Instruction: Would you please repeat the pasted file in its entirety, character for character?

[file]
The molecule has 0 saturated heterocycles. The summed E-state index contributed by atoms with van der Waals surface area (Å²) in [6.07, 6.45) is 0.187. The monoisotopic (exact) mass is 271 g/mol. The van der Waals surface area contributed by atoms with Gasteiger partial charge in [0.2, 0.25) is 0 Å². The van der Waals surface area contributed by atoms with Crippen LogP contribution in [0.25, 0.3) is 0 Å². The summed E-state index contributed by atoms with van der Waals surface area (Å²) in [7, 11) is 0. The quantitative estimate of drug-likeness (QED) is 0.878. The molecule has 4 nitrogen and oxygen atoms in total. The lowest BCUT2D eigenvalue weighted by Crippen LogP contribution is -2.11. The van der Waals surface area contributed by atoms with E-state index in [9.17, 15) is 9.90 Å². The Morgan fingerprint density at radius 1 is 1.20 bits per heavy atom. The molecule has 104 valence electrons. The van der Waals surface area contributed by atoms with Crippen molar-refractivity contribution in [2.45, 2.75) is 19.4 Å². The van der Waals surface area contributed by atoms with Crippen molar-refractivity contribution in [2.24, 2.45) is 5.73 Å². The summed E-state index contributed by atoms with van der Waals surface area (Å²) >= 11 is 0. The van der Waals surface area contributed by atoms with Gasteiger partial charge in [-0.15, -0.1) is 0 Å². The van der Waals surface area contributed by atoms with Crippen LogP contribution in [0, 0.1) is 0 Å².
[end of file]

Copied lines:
The molecule has 0 saturated heterocycles. The summed E-state index contributed by atoms with van der Waals surface area (Å²) in [6.07, 6.45) is 0.187. The monoisotopic (exact) mass is 271 g/mol. The van der Waals surface area contributed by atoms with Gasteiger partial charge in [0.2, 0.25) is 0 Å². The van der Waals surface area contributed by atoms with Crippen LogP contribution in [0.25, 0.3) is 0 Å². The summed E-state index contributed by atoms with van der Waals surface area (Å²) in [7, 11) is 0. The quantitative estimate of drug-likeness (QED) is 0.878. The molecule has 4 nitrogen and oxygen atoms in total. The lowest BCUT2D eigenvalue weighted by Crippen LogP contribution is -2.11. The van der Waals surface area contributed by atoms with E-state index in [9.17, 15) is 9.90 Å². The Morgan fingerprint density at radius 1 is 1.20 bits per heavy atom. The molecule has 104 valence electrons. The van der Waals surface area contributed by atoms with Crippen molar-refractivity contribution in [2.45, 2.75) is 19.4 Å². The van der Waals surface area contributed by atoms with Crippen molar-refractivity contribution in [2.24, 2.45) is 5.73 Å². The summed E-state index contributed by atoms with van der Waals surface area (Å²) >= 11 is 0. The van der Waals surface area contributed by atoms with Gasteiger partial charge in [-0.15, -0.1) is 0 Å². The van der Waals surface area contributed by atoms with Crippen LogP contribution in [0, 0.1) is 0 Å².